The strategic paradigm of knowledge founded by [the Rand Corporation] has had a catastrophic success. Its offspring have multiplied, built institutions, purveyed information to the American political machine, and had little effective competition. The erstwhile members of the Project for the New American Century quietly form and implement their policies in the shadowy, oblique, informal bases of the Bush administration’s Office of the Vice President, the Pentagon’s Office of Special Plans, the Defense Policy Advisory Board and the American Enterprise Institute’s Wohlstetter Conference Room. They got their improbable and shocking war in Iraq."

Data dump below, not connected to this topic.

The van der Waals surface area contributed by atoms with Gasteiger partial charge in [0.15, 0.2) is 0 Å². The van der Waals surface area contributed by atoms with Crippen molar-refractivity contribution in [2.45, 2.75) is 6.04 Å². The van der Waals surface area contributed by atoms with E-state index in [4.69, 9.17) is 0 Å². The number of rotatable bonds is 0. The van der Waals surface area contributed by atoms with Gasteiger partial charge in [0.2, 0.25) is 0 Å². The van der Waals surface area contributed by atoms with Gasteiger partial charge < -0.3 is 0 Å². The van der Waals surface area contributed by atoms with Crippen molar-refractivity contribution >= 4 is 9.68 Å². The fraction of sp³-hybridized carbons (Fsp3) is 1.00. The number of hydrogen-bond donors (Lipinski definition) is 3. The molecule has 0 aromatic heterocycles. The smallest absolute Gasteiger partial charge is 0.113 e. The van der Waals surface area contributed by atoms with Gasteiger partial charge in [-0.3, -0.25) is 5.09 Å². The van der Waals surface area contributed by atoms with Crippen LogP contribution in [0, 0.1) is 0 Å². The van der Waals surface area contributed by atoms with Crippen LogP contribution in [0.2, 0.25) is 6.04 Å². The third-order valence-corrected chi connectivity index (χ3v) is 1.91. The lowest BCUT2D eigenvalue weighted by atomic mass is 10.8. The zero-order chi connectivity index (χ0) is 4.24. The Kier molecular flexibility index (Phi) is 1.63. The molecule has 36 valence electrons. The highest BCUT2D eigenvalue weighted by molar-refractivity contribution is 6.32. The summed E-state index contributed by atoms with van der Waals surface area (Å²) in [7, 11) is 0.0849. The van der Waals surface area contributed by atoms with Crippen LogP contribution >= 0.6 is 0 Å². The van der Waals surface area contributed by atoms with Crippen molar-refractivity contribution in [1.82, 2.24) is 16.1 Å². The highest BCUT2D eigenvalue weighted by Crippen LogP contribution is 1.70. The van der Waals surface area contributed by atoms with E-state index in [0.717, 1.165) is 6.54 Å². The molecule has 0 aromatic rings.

Hudson, Leila.
(Asst. Prof., Near Eastern Studies, Center for Middle Eastern Studies, University of Arizona)
"The New Ivory Towers: Think Tanks, Strategic Studies and 'Counterrealism.'" Middle East Policy XII.4 (Winter2005): 118-132.

"Politicians, bureaucrats, and the media all have a vested interest in exaggerating the threat of terrorism— which is exactly what Al Qaeda wants."